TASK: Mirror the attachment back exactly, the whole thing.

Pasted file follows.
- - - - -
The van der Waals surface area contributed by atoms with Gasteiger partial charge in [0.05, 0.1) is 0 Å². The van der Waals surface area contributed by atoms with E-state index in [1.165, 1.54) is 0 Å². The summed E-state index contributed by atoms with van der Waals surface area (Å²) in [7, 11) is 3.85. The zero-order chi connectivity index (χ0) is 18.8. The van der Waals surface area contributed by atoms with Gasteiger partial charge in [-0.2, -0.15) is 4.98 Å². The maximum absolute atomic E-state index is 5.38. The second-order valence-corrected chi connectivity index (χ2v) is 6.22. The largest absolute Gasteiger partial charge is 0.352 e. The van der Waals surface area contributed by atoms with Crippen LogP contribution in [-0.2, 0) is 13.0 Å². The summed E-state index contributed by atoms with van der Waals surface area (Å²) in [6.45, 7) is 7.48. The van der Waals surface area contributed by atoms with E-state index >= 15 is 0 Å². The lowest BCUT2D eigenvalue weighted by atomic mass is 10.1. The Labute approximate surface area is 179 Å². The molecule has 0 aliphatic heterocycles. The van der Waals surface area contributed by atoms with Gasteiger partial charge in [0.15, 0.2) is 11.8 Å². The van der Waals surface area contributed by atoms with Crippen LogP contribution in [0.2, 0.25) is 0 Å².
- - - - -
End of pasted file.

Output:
The van der Waals surface area contributed by atoms with Gasteiger partial charge in [0.05, 0.1) is 0 Å². The van der Waals surface area contributed by atoms with E-state index in [1.165, 1.54) is 0 Å². The summed E-state index contributed by atoms with van der Waals surface area (Å²) in [7, 11) is 3.85. The zero-order chi connectivity index (χ0) is 18.8. The van der Waals surface area contributed by atoms with Gasteiger partial charge in [-0.2, -0.15) is 4.98 Å². The maximum absolute atomic E-state index is 5.38. The second-order valence-corrected chi connectivity index (χ2v) is 6.22. The largest absolute Gasteiger partial charge is 0.352 e. The van der Waals surface area contributed by atoms with Crippen LogP contribution in [-0.2, 0) is 13.0 Å². The summed E-state index contributed by atoms with van der Waals surface area (Å²) in [6.45, 7) is 7.48. The van der Waals surface area contributed by atoms with E-state index >= 15 is 0 Å². The lowest BCUT2D eigenvalue weighted by atomic mass is 10.1. The Labute approximate surface area is 179 Å². The molecule has 0 aliphatic heterocycles. The van der Waals surface area contributed by atoms with Gasteiger partial charge in [0.15, 0.2) is 11.8 Å². The van der Waals surface area contributed by atoms with Crippen LogP contribution in [0.2, 0.25) is 0 Å².